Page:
Australia and New Zealand allow third country airlines to fly between the two countries; these are known as fifth freedom routes (based on the nine freedoms of the air).
Given the competition between the carriers and the current cheap prices, fewer and fewer airlines are taking advantage of this. Emirates has a single Sydney to Christchurch flight now, China Airlines flies from Brisbane to Auckland, and finally Singapore Airlines flies from Wellington to Melbourne, continuing on to Singapore.
I was just going to be flying the Wellington to Melbourne sector, which I booked with 31,000 Kris flyer miles, transferred 1:1 from my American Express Membership Reward points.
Unlike the short-haul A321neo that Air New Zealand operated on my outward leg, as the aircraft travels on to Singapore, it’s operated with a longhaul A350-900, although not their ULR version.
That means that in business class they have fully flat suite beds for the three hour hop across the Tasman Sea. They also operate a Premium Economy cabin, as well as regular economy.
I followed the signs to International Departures proceeding through both security and outbound immigration checks. It was only people for this flight, so both only took a matter of minutes.
Singapore Airlines uses the Air New Zealand Koru Club in Wellington Airport as their lounge which was right past security and over the hall. I have to say for what is meant to be an international business class lounge, I was very disappointed. It was a large windowless room with a bunch of arm chairs. There were a few high tops as well for people who wanted to eat quickly and that was about it.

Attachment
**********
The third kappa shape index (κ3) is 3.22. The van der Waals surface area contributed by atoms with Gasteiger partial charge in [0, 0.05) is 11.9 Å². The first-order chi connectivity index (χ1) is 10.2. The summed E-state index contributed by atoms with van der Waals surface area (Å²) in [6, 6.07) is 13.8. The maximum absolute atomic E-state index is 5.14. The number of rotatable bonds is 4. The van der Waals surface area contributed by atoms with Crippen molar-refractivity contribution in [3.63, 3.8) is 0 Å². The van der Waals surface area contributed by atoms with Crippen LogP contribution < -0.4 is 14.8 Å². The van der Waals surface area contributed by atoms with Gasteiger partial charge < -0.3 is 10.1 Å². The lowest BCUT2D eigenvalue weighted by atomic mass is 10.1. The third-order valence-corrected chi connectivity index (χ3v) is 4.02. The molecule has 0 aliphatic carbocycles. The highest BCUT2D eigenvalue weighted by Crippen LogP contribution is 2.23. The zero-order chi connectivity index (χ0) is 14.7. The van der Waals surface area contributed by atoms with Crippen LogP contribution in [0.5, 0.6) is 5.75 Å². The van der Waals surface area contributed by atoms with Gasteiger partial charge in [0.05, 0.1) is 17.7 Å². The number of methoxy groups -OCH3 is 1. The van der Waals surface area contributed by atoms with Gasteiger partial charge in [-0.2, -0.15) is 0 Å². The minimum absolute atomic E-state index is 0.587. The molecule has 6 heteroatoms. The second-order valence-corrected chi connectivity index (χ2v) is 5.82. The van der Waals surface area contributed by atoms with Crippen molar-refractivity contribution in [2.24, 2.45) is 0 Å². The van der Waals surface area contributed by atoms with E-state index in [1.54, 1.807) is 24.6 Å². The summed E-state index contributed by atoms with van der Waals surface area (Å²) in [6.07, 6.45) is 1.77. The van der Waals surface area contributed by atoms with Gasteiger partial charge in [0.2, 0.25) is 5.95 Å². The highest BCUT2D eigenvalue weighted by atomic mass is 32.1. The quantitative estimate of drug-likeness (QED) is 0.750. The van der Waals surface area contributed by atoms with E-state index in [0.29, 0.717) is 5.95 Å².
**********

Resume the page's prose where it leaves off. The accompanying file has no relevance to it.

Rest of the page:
The food on offer wasn’t bad with a variety of sandwiches, cheese, salad and fruit. There were two hot options as well, one veggie and one chicken. The spirits selection was poor, but what I’d expected, but the wine and beer seemed better including some local sparkling wine, which wasn’t bad.
Boarding was called roughly 35 minutes before departure and the gate was a short five minute stroll away.
I won’t review the seat as it’s exactly the same as they have fitted on their 777-300ER which I reviewed here. People seem to either love or hate the Singapore Airlines seat – I’m definitely in the love it camp. It had the excellent in-flight entertainment system and also free Wi-Fi as well.
The aircraft seemed almost totally full which I was quite surprised about – I would have thought it would have been more of a niche route and thus less busy. The taxi out from our stand seemed unusual both in terms of how close a number of houses were to the airfield, and also how beautiful the surrounding area was. Unfortunately I only had 24 hours in Wellington visiting a friend and his partner, so didn’t have time to explore properly.
The take-off roll took all of fifteen seconds before we were up in the air; I’m not sure I’ve been on a shorter one ever!
It wasn’t long before the Singapore Airlines service started in their ever-efficient way. A gin and tonic arrived.
The table was laid and not long after the prawn starter arrived. For my main course, I’d gone with the braised lamb. Ice cream came for dessert. Illy espresso was available.
The champagne was Laurent Perrier and there was Courvoisier XO Cognac.
I just about had time to watch a movie, have lunch and we were on the final approach into Melbourne.
Singapore Airlines really are very, very good. They’re always on point and a three hour flight on an A350 was a real treat. The only surprise was the poor lounge in Wellington, my experiences in Melbourne and Christchurch were both really good. I suspect there are simply too few flights for them to make any further investments to justify it.